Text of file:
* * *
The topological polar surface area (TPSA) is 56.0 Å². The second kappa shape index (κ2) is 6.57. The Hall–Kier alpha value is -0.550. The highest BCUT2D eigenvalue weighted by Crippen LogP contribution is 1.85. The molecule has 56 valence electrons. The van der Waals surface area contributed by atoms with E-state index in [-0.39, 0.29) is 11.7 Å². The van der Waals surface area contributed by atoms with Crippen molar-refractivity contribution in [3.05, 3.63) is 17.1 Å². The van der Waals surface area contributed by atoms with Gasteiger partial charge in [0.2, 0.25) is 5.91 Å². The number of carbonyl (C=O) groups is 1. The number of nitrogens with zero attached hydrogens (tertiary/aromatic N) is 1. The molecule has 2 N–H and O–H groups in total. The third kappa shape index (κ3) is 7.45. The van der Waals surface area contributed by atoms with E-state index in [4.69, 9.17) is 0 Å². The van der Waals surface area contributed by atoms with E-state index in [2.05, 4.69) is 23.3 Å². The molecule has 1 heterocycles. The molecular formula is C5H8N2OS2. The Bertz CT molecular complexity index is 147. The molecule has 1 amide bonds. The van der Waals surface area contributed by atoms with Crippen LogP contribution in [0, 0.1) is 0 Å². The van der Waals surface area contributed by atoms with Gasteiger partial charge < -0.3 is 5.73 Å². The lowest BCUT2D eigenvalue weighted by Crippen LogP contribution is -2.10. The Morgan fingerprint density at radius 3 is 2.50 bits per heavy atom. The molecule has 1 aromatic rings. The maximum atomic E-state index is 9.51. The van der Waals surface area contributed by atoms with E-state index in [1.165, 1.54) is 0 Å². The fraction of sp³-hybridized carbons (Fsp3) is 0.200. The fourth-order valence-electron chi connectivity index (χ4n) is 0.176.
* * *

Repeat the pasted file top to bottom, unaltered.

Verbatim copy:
The topological polar surface area (TPSA) is 56.0 Å². The second kappa shape index (κ2) is 6.57. The Hall–Kier alpha value is -0.550. The highest BCUT2D eigenvalue weighted by Crippen LogP contribution is 1.85. The molecule has 56 valence electrons. The van der Waals surface area contributed by atoms with E-state index in [-0.39, 0.29) is 11.7 Å². The van der Waals surface area contributed by atoms with Crippen molar-refractivity contribution in [3.05, 3.63) is 17.1 Å². The van der Waals surface area contributed by atoms with Gasteiger partial charge in [0.2, 0.25) is 5.91 Å². The number of carbonyl (C=O) groups is 1. The number of nitrogens with zero attached hydrogens (tertiary/aromatic N) is 1. The molecule has 2 N–H and O–H groups in total. The third kappa shape index (κ3) is 7.45. The van der Waals surface area contributed by atoms with E-state index in [4.69, 9.17) is 0 Å². The van der Waals surface area contributed by atoms with E-state index in [2.05, 4.69) is 23.3 Å². The molecule has 1 heterocycles. The molecular formula is C5H8N2OS2. The Bertz CT molecular complexity index is 147. The molecule has 1 amide bonds. The van der Waals surface area contributed by atoms with Crippen LogP contribution in [0, 0.1) is 0 Å². The van der Waals surface area contributed by atoms with Gasteiger partial charge < -0.3 is 5.73 Å². The lowest BCUT2D eigenvalue weighted by Crippen LogP contribution is -2.10. The Morgan fingerprint density at radius 3 is 2.50 bits per heavy atom. The molecule has 1 aromatic rings. The maximum atomic E-state index is 9.51. The van der Waals surface area contributed by atoms with E-state index in [1.165, 1.54) is 0 Å². The fraction of sp³-hybridized carbons (Fsp3) is 0.200. The fourth-order valence-electron chi connectivity index (χ4n) is 0.176.